Boston's end of the deal: The Sox got a hitter who was seemingly built for Fenway Park, and in his one full year in Boston, he didn't disappoint. He led the American League with 213 hits and hit .338 with 27 home runs and 117 RBI. Perhaps the Red Sox were looking for a little more power -- he actually had more homers with home games in San Diego's pitcher's paradise, Petco Park -- but the production was there. In 2012, Gonzalez was hitting .300 with 15 homers and 86 RBI in 123 games when he was dealt to the Dodgers in a huge blockbuster in which the Red Sox sent four veterans the Dodgers' way for five players. And financially, the Red Sox were paying Gonzalez very well in 2012: $21 million. They're still paying the Dodgers $3.9 million a season to help cover that contract through 2015. The deal runs through 2018. So it doesn't look great from the Boston end.
San Diego's end of the deal: The centerpiece of the deal was Rizzo, a 21-year-old who had a horrible rookie season with the Padres, hitting .141 with one homer in 128 at-bats in 2011. The Padres gave up on him before the 2012 season and dealt him to the Chicago Cubs for a Korean minor-league outfielder named Kyung-Min Na and young pitcher Andrew Cashner, who shows some promise (2-2, 3.23 ERA this season). But it absolutely looks like the Padres gave up on Rizzo too fast. He hit 15 homers in 87 games for the Cubs last season and is among the National League leaders in home runs with nine so far this season.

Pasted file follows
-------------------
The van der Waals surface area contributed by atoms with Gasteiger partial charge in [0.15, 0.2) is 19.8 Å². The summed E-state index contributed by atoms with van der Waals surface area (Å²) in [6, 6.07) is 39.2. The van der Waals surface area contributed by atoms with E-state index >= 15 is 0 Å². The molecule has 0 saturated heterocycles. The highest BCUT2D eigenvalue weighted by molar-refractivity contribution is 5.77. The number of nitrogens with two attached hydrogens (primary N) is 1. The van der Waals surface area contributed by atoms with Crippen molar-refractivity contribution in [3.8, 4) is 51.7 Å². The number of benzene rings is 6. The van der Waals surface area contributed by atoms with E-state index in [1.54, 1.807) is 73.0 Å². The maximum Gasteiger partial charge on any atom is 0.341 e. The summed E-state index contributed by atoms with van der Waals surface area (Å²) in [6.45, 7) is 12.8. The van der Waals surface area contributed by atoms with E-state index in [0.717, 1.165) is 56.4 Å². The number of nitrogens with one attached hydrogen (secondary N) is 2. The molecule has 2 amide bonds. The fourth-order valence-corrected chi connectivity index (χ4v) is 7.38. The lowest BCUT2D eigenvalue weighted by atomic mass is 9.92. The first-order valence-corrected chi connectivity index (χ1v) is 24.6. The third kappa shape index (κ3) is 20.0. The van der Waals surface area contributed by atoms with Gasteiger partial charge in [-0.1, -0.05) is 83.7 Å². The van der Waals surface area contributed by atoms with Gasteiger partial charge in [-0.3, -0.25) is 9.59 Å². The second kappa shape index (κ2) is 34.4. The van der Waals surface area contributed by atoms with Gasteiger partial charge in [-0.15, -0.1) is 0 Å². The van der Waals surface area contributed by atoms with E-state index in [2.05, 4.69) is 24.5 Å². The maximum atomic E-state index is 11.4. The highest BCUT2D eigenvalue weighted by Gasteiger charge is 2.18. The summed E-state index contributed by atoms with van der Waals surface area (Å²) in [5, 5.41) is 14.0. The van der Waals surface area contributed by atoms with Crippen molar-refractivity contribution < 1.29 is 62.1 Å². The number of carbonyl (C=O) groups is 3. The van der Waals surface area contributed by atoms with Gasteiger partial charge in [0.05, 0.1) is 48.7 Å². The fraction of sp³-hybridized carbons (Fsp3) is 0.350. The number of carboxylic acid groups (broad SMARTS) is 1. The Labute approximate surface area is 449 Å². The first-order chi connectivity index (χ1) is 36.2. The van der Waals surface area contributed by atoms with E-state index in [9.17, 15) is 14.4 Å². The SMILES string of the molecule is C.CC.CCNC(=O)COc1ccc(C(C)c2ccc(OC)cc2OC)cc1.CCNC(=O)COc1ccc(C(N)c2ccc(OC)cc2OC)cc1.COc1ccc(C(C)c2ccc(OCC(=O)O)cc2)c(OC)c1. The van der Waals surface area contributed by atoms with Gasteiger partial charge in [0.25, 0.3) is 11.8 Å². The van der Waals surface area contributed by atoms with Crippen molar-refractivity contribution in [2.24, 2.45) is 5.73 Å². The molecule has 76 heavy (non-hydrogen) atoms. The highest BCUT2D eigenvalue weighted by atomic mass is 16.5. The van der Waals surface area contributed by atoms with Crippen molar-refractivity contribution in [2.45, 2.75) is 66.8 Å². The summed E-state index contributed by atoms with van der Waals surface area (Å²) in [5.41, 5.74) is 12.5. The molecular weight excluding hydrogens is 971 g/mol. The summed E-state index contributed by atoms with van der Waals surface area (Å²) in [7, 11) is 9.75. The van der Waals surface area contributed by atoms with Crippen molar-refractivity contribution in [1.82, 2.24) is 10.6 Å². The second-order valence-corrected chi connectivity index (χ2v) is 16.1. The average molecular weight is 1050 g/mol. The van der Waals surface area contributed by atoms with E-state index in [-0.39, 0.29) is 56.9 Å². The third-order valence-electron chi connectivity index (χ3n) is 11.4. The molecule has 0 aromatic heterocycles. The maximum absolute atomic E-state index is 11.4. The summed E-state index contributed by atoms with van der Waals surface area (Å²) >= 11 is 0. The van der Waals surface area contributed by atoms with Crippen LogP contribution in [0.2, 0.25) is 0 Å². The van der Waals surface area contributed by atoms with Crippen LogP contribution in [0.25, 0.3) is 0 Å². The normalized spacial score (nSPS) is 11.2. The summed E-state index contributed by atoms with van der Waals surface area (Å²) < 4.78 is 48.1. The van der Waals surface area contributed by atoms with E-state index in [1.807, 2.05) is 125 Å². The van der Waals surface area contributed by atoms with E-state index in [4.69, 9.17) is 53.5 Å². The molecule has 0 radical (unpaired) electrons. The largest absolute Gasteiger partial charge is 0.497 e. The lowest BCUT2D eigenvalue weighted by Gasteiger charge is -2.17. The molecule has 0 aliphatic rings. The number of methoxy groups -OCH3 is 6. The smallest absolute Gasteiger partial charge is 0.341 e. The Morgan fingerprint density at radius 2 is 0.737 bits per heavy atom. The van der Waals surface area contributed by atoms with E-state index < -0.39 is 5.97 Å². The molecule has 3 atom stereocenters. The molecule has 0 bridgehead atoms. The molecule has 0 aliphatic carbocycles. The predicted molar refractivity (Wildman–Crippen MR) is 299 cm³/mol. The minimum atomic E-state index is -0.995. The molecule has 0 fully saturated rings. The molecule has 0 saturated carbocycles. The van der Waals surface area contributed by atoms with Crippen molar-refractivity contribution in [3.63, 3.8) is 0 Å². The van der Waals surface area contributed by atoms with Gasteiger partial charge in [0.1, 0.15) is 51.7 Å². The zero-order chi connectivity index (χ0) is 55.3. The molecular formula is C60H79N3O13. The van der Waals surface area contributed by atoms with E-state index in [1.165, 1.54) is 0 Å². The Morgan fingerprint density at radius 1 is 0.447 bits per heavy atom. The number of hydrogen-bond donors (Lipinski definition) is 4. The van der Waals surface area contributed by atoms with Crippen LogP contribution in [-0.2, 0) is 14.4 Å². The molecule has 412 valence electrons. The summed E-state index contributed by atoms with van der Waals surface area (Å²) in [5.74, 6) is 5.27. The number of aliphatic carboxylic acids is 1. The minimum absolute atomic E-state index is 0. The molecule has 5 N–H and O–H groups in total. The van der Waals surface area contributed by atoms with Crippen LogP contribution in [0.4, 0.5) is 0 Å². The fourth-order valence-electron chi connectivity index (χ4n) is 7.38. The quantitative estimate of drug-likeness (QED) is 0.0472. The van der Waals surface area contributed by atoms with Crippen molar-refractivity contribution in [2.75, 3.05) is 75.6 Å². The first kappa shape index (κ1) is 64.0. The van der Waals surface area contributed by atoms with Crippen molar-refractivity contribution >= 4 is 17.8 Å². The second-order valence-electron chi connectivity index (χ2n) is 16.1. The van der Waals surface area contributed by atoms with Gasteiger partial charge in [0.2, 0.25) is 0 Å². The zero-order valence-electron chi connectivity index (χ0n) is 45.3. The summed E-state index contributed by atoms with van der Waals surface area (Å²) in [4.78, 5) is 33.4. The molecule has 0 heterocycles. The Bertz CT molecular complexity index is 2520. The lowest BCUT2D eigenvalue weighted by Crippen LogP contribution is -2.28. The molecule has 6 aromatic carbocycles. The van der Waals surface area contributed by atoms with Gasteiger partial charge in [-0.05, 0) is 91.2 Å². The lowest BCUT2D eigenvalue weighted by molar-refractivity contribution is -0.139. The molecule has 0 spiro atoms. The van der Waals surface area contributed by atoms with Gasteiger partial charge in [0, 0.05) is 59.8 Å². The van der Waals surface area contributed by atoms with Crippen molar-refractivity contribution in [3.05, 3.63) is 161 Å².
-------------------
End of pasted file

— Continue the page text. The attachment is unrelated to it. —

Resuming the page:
Fuentes, a first-round speedster in 2009, is still in Double-A at age 22. He hit .218 last year, but is at .333 in 138 at-bats in 2013 at San Antonio. Kelly made six starts for the Padres last season, going 2-3 with a 6.21 ERA. However, he injured himself in spring training and had Tommy John surgery on April 2. Patterson played in 16 games in San Diego, then was released that December. He's playing in an independent league.
So the winner? It's not the Red Sox or the Padres, unless Cashner somehow becomes an ace. Less than three years since the blockbuster, the centerpieces of the deal were dealt elsewhere. Guess the real winner is the Cubs, who fleeced the Padres to get Rizzo and effectively nullified any advantage San Diego seemed to receive in the trade.
ESPN.com has a theme this week built around the best baseball uniforms, and has set up each MLB team's uniforms in a bracket-like format. Should be fun to see who comes out on top. Some thoughts on the seeding:
Totally agree with the No. 1 seed in the National League, which I think is the best of all of them: the St. Louis Cardinals. It's a classic, with the bird on the bat across the chest.
Similarly, the top two seeds in the American League are classics: The Tigers and the Yankees. I might switch their order, but agree that they're the top two.